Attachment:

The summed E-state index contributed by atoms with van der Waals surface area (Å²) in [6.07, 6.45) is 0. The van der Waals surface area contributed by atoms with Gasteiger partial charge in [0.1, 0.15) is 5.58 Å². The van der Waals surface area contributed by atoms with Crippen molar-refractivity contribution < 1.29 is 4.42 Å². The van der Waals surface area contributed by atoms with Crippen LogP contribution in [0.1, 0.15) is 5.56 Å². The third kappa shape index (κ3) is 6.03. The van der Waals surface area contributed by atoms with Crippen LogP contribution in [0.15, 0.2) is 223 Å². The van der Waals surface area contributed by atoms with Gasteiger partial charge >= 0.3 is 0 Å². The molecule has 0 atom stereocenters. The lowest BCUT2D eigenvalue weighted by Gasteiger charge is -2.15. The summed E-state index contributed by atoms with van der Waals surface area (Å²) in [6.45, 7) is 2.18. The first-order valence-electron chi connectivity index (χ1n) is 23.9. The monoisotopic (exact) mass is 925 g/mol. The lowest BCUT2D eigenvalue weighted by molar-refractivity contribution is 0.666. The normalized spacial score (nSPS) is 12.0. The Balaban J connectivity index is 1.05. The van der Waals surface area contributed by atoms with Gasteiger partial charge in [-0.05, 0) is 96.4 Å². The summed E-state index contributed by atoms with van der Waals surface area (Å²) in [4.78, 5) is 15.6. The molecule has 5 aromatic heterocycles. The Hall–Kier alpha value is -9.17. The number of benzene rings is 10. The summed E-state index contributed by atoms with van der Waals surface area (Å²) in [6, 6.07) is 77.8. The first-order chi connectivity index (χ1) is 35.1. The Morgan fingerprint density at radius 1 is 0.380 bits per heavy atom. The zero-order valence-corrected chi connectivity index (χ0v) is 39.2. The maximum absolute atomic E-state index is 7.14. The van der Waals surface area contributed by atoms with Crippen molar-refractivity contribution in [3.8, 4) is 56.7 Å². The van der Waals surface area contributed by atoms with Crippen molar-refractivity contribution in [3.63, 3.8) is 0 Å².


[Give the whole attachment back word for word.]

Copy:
The summed E-state index contributed by atoms with van der Waals surface area (Å²) in [6.07, 6.45) is 0. The van der Waals surface area contributed by atoms with Gasteiger partial charge in [0.1, 0.15) is 5.58 Å². The van der Waals surface area contributed by atoms with Crippen molar-refractivity contribution < 1.29 is 4.42 Å². The van der Waals surface area contributed by atoms with Crippen LogP contribution in [0.1, 0.15) is 5.56 Å². The third kappa shape index (κ3) is 6.03. The van der Waals surface area contributed by atoms with Crippen LogP contribution in [0.15, 0.2) is 223 Å². The van der Waals surface area contributed by atoms with Gasteiger partial charge >= 0.3 is 0 Å². The molecule has 0 atom stereocenters. The lowest BCUT2D eigenvalue weighted by Gasteiger charge is -2.15. The summed E-state index contributed by atoms with van der Waals surface area (Å²) in [6.45, 7) is 2.18. The first-order valence-electron chi connectivity index (χ1n) is 23.9. The monoisotopic (exact) mass is 925 g/mol. The lowest BCUT2D eigenvalue weighted by molar-refractivity contribution is 0.666. The normalized spacial score (nSPS) is 12.0. The Balaban J connectivity index is 1.05. The van der Waals surface area contributed by atoms with Gasteiger partial charge in [-0.05, 0) is 96.4 Å². The summed E-state index contributed by atoms with van der Waals surface area (Å²) in [4.78, 5) is 15.6. The molecule has 5 aromatic heterocycles. The Hall–Kier alpha value is -9.17. The number of benzene rings is 10. The summed E-state index contributed by atoms with van der Waals surface area (Å²) in [6, 6.07) is 77.8. The first-order chi connectivity index (χ1) is 35.1. The Morgan fingerprint density at radius 1 is 0.380 bits per heavy atom. The zero-order valence-corrected chi connectivity index (χ0v) is 39.2. The maximum absolute atomic E-state index is 7.14. The van der Waals surface area contributed by atoms with Crippen molar-refractivity contribution in [3.8, 4) is 56.7 Å². The van der Waals surface area contributed by atoms with Crippen molar-refractivity contribution in [3.63, 3.8) is 0 Å².